Silvia Fabela ’07

Class Year


Current Information

Silvia Fabela believes in the way that Monmouth College taught her to think.

That’s why the 2007 graduate, who studied political science, psychology, and Spanish, is happy to donate to her alma mater.

“Giving to the College is important to me because it can help open some of the same doors for students that Monmouth opened for me,” said Fabela, who was raised in the Chicago suburb of Glendale Heights.

Fabela has worked in Washington, D.C. the last five years for Local Progress, a movement of local elected officials advancing a racial and economic justice agenda through all levels of local government.

“In my work, I talk about my time at Monmouth a lot,” she said. “I’m one of the few people who have lived in a rural part of the country. At Monmouth, I got to meet people who were so different than me–people who had grown up on a farm, people who listened to country music–I’m still trying to adjust to that one, by the way. But I can speak to the impact of a company like Maytag leaving Galesburg, or of the consolidation of schools in Monmouth and Roseville. That’s always stuck with me.”

As Fabela gained what she called a “well-rounded education” at Monmouth, she made connections across the disciplines she studied.

“At Monmouth, I was able to combine everything I was thinking about,” she said. “And that type of thinking allows me in my work to think holistically about the problems the U.S. is facing.” 

Supporting holistic thinking is important to Fabela, who has donated to a scholarship fund named for one of her Monmouth political science professors, the late Ira Smolensky.

“I can think about a system. I can think about policy, I can think about the impact on human beings,” she said. “Donating to Monmouth College contributes to that holistic way of thinking.”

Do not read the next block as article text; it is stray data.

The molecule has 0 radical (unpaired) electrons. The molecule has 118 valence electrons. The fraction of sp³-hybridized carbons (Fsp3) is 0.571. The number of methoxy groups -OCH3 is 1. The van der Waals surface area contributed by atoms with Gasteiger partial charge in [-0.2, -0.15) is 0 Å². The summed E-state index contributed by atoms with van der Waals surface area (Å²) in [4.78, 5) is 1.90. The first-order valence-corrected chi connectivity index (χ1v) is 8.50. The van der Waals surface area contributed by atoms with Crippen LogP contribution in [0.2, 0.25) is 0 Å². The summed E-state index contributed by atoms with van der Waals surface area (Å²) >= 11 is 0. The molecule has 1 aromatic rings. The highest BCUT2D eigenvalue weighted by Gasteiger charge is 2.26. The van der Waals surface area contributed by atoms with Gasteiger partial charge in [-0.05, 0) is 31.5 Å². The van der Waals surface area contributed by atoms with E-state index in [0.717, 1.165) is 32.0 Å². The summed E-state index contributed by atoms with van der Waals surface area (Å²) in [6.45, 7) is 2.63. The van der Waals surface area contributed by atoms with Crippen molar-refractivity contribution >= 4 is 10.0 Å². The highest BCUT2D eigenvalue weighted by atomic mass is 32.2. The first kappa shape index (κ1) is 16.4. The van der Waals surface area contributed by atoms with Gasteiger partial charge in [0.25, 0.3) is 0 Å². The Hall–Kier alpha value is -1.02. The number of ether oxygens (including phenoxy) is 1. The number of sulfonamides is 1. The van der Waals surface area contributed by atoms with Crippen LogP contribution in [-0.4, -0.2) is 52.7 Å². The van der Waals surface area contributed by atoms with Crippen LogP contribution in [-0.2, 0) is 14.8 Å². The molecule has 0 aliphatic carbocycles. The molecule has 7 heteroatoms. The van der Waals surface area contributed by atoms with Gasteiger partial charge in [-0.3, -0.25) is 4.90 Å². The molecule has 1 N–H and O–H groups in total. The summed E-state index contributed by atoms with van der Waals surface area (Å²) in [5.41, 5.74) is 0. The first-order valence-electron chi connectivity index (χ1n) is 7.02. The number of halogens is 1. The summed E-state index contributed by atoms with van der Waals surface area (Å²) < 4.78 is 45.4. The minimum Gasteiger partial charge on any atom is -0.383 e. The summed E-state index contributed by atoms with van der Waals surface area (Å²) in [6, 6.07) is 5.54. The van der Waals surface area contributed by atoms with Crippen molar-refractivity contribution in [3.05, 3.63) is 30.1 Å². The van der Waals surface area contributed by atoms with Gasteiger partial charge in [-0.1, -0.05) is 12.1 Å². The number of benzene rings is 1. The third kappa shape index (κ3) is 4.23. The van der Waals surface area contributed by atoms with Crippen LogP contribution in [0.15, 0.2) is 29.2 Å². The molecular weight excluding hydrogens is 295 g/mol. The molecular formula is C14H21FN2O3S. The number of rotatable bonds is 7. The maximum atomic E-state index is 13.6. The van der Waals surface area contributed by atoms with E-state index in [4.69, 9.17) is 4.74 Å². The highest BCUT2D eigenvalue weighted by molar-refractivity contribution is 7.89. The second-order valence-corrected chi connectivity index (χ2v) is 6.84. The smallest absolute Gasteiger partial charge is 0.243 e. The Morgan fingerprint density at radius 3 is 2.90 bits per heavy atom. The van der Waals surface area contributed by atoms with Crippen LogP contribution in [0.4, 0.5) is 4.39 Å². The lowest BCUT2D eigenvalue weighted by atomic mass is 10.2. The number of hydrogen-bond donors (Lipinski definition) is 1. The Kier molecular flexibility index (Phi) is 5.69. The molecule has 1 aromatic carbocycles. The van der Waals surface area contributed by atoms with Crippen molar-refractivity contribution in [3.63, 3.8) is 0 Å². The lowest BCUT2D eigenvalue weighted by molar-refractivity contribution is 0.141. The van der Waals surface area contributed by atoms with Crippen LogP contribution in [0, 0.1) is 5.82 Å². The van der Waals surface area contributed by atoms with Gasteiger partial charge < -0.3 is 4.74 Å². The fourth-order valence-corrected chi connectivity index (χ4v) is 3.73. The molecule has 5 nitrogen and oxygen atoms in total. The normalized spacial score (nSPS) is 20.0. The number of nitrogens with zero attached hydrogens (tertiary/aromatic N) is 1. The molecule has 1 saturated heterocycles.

Fabela’s Monmouth success story very nearly didn’t happen, she said. “I had my heart set on the University of Illinois, but (now-retired admission representative) Peter Pitts is a very compelling recruiter. He invited me to visit, and as soon as I saw the campus, I thought it was so adorably charming. Then I came back for a scholarship day. Keep in mind that they had only met me once. But they recognized me and called me by name. That really spoke to me. I knew I’d get the attention I really needed at Monmouth,.”

In the political science department, that attention came from Smolensky, as well as from Robin Johnson and Farhat Haq. Fabela recalled campaigning door-to-door for one of Johnson’s classes, the first of the many campaigns in which she’s since participated. She called Haq “an incredible mentor” and praised the help she received from her on her senior project on the Latino voting block.

Fabela is still closely associated with Latinos in the work she does for Local Progress.

“We challenge elected officials to come up with creative solutions for their communities,” she said. “We also want to make sure they’re bringing in historically underrepresented communities, such as Blacks and Latinos,” helping the movement fulfill its goal of fighting “to reshape what is possible in our localities all across the country.”